4 visit to Lagos to meet Maj. Gen. Glick SoCic
Yakubu Gowon, head of Nigeria 'sHILRFUDTO
military government. Arikpo as H IL EL FOU N DA TION
publicly rejected the idea.(-

He ad

y, anymore than it was one
ar ago or two years ago or three
ars ago."
Asked whether he was giving
y thought to raising troop lev-
in Vietnam, Johnson replied
a mild tone that, "yes, we give
ought to it every day."
He said the United States has
goal-it is at a maximum of
5,000 troops at this point-and
the light of circumstances it
s hoped to reach it sometime
s year.
Health Poor
With reference to Trowbridge's
parture from the cabinet, John-
said it was with deep regret
at he was accepting the resigna-
n. He mentioned Trowbridge's
alth and said it was not too
bust when he took the cabinet
The resignation will be effective
arch 1.
Trowbridge is 37 and has been
t of action for weeks. He has
d a heart condition, Johnson
ted. Smith is 67.
McNamara Departure
The departure of Trowbridge
1 coincide with that of secretary
defense Robert S. McNamara
o is being replaced March 1 by
ashington attorney Clark Clif-
Johnson had another appoint-
nt to announce-Charles S.
urphy who is resigning from the
vil Aeronautics Board and com-
to the White House as a legal
He will be replaced on the CAB
John H. Crooker, Jr., now rep-
enting his Houston law firm

-Associated Press
JORDAN'S KING HUSSEIN, third from left, walks with aides during a visit to Karameh village which
was hit Thursday during an eight-hour battle between Israeli and Jordanian forces along the Jordan
River ceasefire line.
ussein Accuses s eArmy
Of 'Premeditated- Aggression'

VIENTIANE, Laos UP) - Three
American pilots, the first U.S.
airmen to be freed after capture
in North Vietnam, arrived here
yesterday after their release in
Hanoi. One of the officers, speak-
ing for the group, said he was
well, but "physically a little
weary" and "emotionally over-
The fliers were flown on to the
big U.S. Air Force base at Udorn,
Thailand, where the Pentagon re-
ported they underwent physical
'Heavy Language'
Two American critics of U.S.
Vietnam policy who served as go
betweefis in sepuring the fliers'
release and accompanied them to
Vientiane from Hanoi, accused
William Sullivan, U.S. ambassador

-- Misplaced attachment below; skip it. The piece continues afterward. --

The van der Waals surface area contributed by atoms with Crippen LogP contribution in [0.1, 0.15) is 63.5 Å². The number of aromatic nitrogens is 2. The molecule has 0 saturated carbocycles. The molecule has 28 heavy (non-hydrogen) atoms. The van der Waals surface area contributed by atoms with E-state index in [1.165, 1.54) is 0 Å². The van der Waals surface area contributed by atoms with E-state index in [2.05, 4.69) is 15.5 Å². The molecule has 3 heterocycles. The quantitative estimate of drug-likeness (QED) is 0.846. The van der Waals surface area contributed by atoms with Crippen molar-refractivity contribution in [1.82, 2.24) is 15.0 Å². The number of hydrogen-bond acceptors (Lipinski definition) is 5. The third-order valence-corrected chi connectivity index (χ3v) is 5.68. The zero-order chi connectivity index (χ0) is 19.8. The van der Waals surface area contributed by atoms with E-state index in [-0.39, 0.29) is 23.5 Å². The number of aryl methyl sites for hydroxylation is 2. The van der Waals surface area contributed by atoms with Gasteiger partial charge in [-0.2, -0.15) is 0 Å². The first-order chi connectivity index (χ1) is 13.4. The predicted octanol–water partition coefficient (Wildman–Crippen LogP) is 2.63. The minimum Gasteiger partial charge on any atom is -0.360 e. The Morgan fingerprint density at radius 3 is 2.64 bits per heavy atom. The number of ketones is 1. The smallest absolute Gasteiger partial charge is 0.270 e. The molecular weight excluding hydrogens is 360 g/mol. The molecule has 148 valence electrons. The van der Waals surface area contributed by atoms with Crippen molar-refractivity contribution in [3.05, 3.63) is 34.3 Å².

to Laos, of using "heavy lan-
guage" to convince the men to go
to Udorn instead of returning di-
rectly to the United States.
The officers are Maj. Morris
Overly, 39, of Detroit, Capt. Jon
David Black, 30, of Johnson City,
Tenn., and Lt. David Matheny,
23, of South Bend, Ind.
Captured American soldiers
have been released by the Viet
Cong and North Vietnamese but
the Communists had never pre-
viously freed airmen who flew
bombing missions over the north.
Peace Delegation
The pilots arrived in Vientiane
aboard an International Control
Commission plane. With them
were the Rev. Daniel Berrigan
of Cornell University and Prof.
Howard Zinn of Boston Univer-
Berrigan and Zinn formed the
peace delegation that flew from
New York two weeks ago after
the North Vietnamese announced
the three fliers would be released
as a gesture for the Tet lunar
New Year holiday.
Dressed in ill fitting, grey cot-
ton suits and dark blue turtle
neck sweaters, the pilots appeared
bewildered by the camera lights
that flashed on them when they
stepped from the plane.
Overly looked haggard. Speak-
ing in -a toneless voice, he gave
his name, rank and serial num-

ber. then said, "I was shot down
on Sept. 11. I was treated well, as
I observed other American pilots
being treated. I vould like to ex-
press my gratitude to the Viet-
namese people."
Overly told newsmen he could
not explain why he was chosen
to be released but that he thought
the group was freed "to show
sympathy with the peace loving
people of ,America."
Hue Battle.
Citadel Walls
SAIGON (W--While hard fight-
ing continued in Hue's Citadel,
the. U.S. Marine command ex-
pressed belief yesterday that the
back of. Communist resistance in
the old imperial capital is broken.
U.S. Marines. and South Viet-
namese troops, already in rifle
range, pushed ahead slowly in-
side opposite walls of the Citadel
against North Vietnamese regu-
lars who clung to the south wall
under another heavy bombing.
The Leathernecks-about 1,000
riren of the 5th Marine Regiment
-poured fire on the Communists
from a high stone tower they
seized Thursday and drove south
more. than 100 yards into an area
of homes and small shops along
the east wall.
The U.S. consulate reported 25
American civilians were killed in
tne Viet Cong offensive. Seven
were employed by U.S. govern-
ment agencies. Missionaries and
private construction workers were
among the others.
The enemy forces in Hue, be-
lieved to total 800 men, seemed to
have plenty of ammunition. The